Negative self-talk is so powerful. So is, I guess by reasoning, positive self-talk. It's amazing how quickly the negative version of self-talk can take over for me. It's something I battle all the time. But, positive self-talk is the ultimate version of self-care and, dare I say it, self-kindness.
I've had a couple of parenting moments with my son over the past few months where I look at him and think…"wow, he is me." These moments are conflicted for me.
On the one hand, I feel proud and awe that this little creation not only came from my body but also is a true reflection of me. Then, I feel sad and a little scared because the things I have struggled with, like self-esteem, negative self-talk and social connection, are the things he struggles with. And, then hope, because after 40 years of learning to cope, I've developed some strategies that I hope can help him well before HE turns 40!
Those things that make me sad and scared for him show up in lots of little ways.
But, right now, it shows up mostly when I ask him to complete any kind of writing. Whether it 's a formal assignment or it's just writing on his own somehow. He starts off by fighting me on doing it and then when I finally get him to sit down, he just stalls.
He's impossible to talk to in the moment. He's frustrated at not being able to do it. He's mad at me for making him do it. So, one evening, I go into his room about 20 minutes before bed time when he is usually just reading in his bed.
As an aside, this is one of my favorite times of day. This is HIS time of clarity for the day and he almost always goes into some kind of self-reflection. He usually is open to conversation and hard questions at this time. I've built a habit of going into his room a bit early before bed time helping him get ready for the evening, picking up a bit, and using it as a time to be present.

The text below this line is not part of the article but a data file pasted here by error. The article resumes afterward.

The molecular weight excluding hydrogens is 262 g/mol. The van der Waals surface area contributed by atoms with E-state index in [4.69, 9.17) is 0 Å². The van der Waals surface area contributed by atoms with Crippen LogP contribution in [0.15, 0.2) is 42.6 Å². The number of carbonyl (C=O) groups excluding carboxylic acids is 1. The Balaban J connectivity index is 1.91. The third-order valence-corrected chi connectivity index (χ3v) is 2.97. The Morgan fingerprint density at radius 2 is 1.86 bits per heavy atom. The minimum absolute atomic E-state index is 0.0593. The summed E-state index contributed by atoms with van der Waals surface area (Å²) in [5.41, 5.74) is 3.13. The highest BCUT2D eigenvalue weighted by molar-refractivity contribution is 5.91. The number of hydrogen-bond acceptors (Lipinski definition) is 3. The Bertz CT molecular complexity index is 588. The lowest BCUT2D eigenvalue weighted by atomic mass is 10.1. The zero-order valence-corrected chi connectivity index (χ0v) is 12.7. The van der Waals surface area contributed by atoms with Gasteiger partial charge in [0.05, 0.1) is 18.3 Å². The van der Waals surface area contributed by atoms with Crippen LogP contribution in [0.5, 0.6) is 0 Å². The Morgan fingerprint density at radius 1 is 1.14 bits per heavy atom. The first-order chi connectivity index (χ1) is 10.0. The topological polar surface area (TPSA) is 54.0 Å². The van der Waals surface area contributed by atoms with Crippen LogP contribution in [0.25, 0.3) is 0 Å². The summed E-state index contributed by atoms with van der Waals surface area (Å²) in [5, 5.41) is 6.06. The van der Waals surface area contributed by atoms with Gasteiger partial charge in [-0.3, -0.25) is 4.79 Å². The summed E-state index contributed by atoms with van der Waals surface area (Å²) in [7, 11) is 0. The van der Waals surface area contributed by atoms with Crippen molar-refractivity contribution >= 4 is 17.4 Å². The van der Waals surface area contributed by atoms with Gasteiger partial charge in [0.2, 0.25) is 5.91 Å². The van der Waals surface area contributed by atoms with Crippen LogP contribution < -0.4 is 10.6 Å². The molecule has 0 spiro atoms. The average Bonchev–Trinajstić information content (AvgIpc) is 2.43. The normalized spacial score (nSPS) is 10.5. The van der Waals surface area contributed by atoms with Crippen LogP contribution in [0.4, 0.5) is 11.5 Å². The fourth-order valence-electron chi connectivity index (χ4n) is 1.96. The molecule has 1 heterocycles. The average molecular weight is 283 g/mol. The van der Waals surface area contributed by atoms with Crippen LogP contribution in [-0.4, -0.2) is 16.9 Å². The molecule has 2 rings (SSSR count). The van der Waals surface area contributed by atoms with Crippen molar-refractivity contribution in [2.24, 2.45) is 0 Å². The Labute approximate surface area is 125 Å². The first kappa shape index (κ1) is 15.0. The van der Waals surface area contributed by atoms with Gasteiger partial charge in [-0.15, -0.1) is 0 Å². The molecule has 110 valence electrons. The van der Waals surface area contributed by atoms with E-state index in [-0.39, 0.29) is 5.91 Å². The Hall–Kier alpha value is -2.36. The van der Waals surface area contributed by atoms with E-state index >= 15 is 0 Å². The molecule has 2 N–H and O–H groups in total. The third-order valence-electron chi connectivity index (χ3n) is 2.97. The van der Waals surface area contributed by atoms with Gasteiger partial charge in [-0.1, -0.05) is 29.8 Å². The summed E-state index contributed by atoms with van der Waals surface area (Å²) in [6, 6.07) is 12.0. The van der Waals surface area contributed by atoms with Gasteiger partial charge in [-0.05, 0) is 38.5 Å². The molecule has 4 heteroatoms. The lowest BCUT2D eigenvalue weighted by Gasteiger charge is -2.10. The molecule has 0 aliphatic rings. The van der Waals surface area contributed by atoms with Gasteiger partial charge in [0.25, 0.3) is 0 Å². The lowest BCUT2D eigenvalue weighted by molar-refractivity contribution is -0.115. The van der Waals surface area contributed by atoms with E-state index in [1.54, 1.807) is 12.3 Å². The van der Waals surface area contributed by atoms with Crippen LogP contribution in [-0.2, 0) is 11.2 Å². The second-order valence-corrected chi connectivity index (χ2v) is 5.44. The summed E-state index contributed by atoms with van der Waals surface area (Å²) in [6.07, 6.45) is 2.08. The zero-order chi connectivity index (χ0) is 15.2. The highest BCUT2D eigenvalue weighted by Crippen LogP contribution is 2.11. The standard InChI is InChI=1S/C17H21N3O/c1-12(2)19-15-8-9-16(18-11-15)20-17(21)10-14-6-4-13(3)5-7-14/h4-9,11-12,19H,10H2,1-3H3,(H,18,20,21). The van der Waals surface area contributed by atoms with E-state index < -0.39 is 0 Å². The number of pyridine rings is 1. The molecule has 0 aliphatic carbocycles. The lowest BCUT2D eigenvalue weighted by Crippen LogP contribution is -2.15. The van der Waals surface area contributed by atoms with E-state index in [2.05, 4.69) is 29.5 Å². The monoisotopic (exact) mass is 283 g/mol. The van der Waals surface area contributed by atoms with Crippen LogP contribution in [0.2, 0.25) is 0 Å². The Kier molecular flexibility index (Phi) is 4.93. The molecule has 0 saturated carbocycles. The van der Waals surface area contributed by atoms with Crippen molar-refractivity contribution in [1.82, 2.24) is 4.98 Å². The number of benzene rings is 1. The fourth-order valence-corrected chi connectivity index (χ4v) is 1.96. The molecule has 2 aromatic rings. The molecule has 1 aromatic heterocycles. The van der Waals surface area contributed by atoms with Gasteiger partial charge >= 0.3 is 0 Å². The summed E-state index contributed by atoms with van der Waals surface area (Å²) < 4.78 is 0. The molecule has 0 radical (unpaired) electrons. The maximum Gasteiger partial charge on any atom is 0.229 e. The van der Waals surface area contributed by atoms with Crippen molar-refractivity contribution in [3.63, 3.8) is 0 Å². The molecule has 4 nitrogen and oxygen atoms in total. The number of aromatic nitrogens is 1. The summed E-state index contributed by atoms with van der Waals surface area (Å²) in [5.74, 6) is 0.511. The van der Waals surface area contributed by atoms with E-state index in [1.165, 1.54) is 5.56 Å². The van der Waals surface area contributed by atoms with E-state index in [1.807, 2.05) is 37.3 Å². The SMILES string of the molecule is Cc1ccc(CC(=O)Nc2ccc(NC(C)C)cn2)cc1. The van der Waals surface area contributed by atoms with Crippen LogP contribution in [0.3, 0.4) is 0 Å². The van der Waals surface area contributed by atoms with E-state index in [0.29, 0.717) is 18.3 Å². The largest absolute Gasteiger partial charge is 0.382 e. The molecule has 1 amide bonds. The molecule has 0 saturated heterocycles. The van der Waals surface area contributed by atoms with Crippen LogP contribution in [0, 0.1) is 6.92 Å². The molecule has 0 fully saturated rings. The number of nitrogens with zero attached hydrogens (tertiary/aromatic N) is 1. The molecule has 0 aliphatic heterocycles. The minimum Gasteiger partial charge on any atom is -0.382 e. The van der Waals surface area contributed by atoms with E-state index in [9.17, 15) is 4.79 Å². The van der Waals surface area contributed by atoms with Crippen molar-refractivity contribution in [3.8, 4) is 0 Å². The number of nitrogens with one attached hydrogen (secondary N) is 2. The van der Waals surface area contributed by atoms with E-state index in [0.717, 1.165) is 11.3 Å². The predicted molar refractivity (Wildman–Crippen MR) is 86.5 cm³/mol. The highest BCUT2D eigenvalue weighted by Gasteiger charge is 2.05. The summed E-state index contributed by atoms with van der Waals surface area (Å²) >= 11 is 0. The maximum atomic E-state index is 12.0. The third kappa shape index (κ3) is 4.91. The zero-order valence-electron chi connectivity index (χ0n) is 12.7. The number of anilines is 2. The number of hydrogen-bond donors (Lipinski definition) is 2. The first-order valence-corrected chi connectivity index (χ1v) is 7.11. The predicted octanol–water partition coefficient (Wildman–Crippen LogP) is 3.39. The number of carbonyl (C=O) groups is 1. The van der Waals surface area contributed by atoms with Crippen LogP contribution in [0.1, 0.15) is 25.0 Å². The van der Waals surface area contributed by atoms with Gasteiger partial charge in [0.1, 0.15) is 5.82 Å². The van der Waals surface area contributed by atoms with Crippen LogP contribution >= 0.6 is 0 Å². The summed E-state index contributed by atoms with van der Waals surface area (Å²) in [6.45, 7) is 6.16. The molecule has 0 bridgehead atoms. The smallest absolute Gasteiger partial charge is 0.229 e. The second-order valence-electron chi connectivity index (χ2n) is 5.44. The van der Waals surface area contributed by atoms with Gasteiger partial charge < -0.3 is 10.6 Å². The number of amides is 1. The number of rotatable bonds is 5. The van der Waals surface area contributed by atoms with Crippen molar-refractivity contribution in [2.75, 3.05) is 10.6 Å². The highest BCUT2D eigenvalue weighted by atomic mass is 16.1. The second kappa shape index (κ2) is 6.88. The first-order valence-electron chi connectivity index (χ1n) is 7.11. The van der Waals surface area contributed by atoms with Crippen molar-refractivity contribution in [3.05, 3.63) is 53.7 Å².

Anyway, this one particular evening, I go in and sit down and say "Buddy, I am struggling. How can we not fight over your writing every day? It's important that you practice your writing so that you are ready for second grade. So, we have to do it. Do you have any ideas that would make it easier?"
He says "Mom, it's like my brain is telling me I can't do it. I am not a good writer. My brain is saying I'm not smart."
Ugh. Heart breaking. I realize in that moment my son is struggling from negative self talk. He's seven. And, I see myself in him more in that moment than ever before. Though, I'm pretty sure I was well into my thirties, and after lots of therapy, before I truly recognized negative self talk.
So, in bed, we start talking through a strategy that I've used for the past few months. I AM statements. It's a simple, quick exercise that helps me to get ahead of my negative self talk in the morning before it starts. Each morning, I write 10 or more words that describe who I AM.
These statements are meant to be both truth and aspirational reminders of who you ARE and you ASPIRE to be.
These are positive and forward looking statements. These statements help you envision how you want to walk through this world.
Just this morning, actually, I woke up feeling that negative self talk percolating in the back of my brain. And, the act of writing this out, kicked it right out.
As I spoke to my son about this strategy, it took a few minutes for him to get it. He often reverted back to "I have…" statements, which I could tell were not going to have the same affect. It was also clear he was going to share another challenge with me (and many people) - it’s harder to think of strengths than it is to think of weaknesses.
With a little help from me reminding him of who he is, he then started to think of his own "I am…" statements.
His first I AM Statements…
When he said the last one, I could see his face in the last light of the evening coming in through the curtains as he smiled to himself in contentment and the belief in himself that he is, in fact, confident.
We now try to do this every day. If I try to force him to do it in the morning, which is my routine, it usually falls flat. But, he often asks to do it as he is getting ready for bed.
It has also become a very useful tool when we practice his writing. Before we even get started, we discuss his I AM statements. We say them together and get started. When his assignment gets hard, we use the statements again to help re-focus.
It's still not always easy. But, this new little daily practice has changed our daily conversation. We not only discuss I AM statements but also what kind of self-talk he is having in a particular moment. I try to find times when that self-talk is both positive and negative. And, we discuss strategies for how to tackle it.
This little practice has had such a big impact. But, I will always remember the first moment when he realized he is in fact brave. And kind. And caring. And, confident.